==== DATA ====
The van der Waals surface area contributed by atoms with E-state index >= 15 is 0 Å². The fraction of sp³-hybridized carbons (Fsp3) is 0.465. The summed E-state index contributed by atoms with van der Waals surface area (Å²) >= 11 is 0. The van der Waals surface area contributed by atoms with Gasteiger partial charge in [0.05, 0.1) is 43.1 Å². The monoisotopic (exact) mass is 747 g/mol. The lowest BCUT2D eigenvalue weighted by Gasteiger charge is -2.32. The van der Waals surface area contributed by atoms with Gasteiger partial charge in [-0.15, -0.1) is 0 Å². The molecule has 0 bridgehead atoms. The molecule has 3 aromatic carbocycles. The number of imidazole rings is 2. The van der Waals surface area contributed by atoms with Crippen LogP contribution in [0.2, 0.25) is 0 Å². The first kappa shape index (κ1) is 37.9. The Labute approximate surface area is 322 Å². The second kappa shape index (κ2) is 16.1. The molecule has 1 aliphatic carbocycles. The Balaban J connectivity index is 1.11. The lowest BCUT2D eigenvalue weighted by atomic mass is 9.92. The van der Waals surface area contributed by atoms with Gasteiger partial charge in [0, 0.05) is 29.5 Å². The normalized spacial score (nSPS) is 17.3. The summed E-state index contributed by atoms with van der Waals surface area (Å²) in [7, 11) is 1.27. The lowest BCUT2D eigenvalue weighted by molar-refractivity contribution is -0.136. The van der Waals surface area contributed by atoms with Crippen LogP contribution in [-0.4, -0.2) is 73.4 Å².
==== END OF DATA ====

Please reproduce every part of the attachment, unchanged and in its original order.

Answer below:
The van der Waals surface area contributed by atoms with E-state index >= 15 is 0 Å². The fraction of sp³-hybridized carbons (Fsp3) is 0.465. The summed E-state index contributed by atoms with van der Waals surface area (Å²) >= 11 is 0. The van der Waals surface area contributed by atoms with Gasteiger partial charge in [0.05, 0.1) is 43.1 Å². The monoisotopic (exact) mass is 747 g/mol. The lowest BCUT2D eigenvalue weighted by Gasteiger charge is -2.32. The van der Waals surface area contributed by atoms with Gasteiger partial charge in [-0.15, -0.1) is 0 Å². The molecule has 0 bridgehead atoms. The molecule has 3 aromatic carbocycles. The number of imidazole rings is 2. The van der Waals surface area contributed by atoms with Crippen LogP contribution in [0.2, 0.25) is 0 Å². The first kappa shape index (κ1) is 37.9. The Labute approximate surface area is 322 Å². The second kappa shape index (κ2) is 16.1. The molecule has 1 aliphatic carbocycles. The Balaban J connectivity index is 1.11. The lowest BCUT2D eigenvalue weighted by atomic mass is 9.92. The van der Waals surface area contributed by atoms with Gasteiger partial charge in [0, 0.05) is 29.5 Å². The normalized spacial score (nSPS) is 17.3. The summed E-state index contributed by atoms with van der Waals surface area (Å²) in [7, 11) is 1.27. The lowest BCUT2D eigenvalue weighted by molar-refractivity contribution is -0.136. The van der Waals surface area contributed by atoms with Crippen LogP contribution in [-0.4, -0.2) is 73.4 Å².